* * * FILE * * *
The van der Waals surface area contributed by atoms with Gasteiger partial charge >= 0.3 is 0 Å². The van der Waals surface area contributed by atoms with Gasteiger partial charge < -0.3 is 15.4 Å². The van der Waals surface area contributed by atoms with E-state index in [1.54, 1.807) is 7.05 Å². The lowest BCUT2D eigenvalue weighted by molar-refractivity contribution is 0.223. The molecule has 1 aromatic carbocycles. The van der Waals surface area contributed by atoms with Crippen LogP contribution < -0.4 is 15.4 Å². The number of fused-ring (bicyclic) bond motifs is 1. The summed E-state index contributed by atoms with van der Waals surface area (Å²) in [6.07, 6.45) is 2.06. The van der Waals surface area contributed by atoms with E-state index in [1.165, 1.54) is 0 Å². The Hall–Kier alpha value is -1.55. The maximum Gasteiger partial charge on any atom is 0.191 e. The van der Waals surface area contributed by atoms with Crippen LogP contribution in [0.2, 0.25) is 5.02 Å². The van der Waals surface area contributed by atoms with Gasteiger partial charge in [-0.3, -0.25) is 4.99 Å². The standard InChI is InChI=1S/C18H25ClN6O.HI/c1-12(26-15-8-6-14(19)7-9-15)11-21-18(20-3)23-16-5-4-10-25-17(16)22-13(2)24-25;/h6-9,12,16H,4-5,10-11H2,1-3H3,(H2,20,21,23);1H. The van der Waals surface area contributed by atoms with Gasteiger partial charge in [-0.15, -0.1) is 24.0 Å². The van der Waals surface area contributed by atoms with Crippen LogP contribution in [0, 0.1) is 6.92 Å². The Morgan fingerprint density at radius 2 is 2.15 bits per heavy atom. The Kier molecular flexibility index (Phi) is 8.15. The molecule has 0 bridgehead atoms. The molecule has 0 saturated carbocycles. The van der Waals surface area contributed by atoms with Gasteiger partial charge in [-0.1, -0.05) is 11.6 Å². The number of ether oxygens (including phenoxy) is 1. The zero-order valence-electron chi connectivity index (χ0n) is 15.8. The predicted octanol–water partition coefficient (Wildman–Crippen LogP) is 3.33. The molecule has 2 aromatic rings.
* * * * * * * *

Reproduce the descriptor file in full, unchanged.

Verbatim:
The van der Waals surface area contributed by atoms with Gasteiger partial charge >= 0.3 is 0 Å². The van der Waals surface area contributed by atoms with Gasteiger partial charge < -0.3 is 15.4 Å². The van der Waals surface area contributed by atoms with E-state index in [1.54, 1.807) is 7.05 Å². The lowest BCUT2D eigenvalue weighted by molar-refractivity contribution is 0.223. The molecule has 1 aromatic carbocycles. The van der Waals surface area contributed by atoms with Crippen LogP contribution < -0.4 is 15.4 Å². The number of fused-ring (bicyclic) bond motifs is 1. The summed E-state index contributed by atoms with van der Waals surface area (Å²) in [6.07, 6.45) is 2.06. The van der Waals surface area contributed by atoms with E-state index in [1.165, 1.54) is 0 Å². The Hall–Kier alpha value is -1.55. The maximum Gasteiger partial charge on any atom is 0.191 e. The van der Waals surface area contributed by atoms with Crippen LogP contribution in [0.2, 0.25) is 5.02 Å². The van der Waals surface area contributed by atoms with Gasteiger partial charge in [-0.3, -0.25) is 4.99 Å². The standard InChI is InChI=1S/C18H25ClN6O.HI/c1-12(26-15-8-6-14(19)7-9-15)11-21-18(20-3)23-16-5-4-10-25-17(16)22-13(2)24-25;/h6-9,12,16H,4-5,10-11H2,1-3H3,(H2,20,21,23);1H. The van der Waals surface area contributed by atoms with Gasteiger partial charge in [-0.15, -0.1) is 24.0 Å². The van der Waals surface area contributed by atoms with Crippen LogP contribution in [0, 0.1) is 6.92 Å². The Morgan fingerprint density at radius 2 is 2.15 bits per heavy atom. The Kier molecular flexibility index (Phi) is 8.15. The molecule has 0 bridgehead atoms. The molecule has 0 saturated carbocycles. The van der Waals surface area contributed by atoms with Gasteiger partial charge in [-0.1, -0.05) is 11.6 Å². The number of ether oxygens (including phenoxy) is 1. The zero-order valence-electron chi connectivity index (χ0n) is 15.8. The predicted octanol–water partition coefficient (Wildman–Crippen LogP) is 3.33. The molecule has 2 aromatic rings.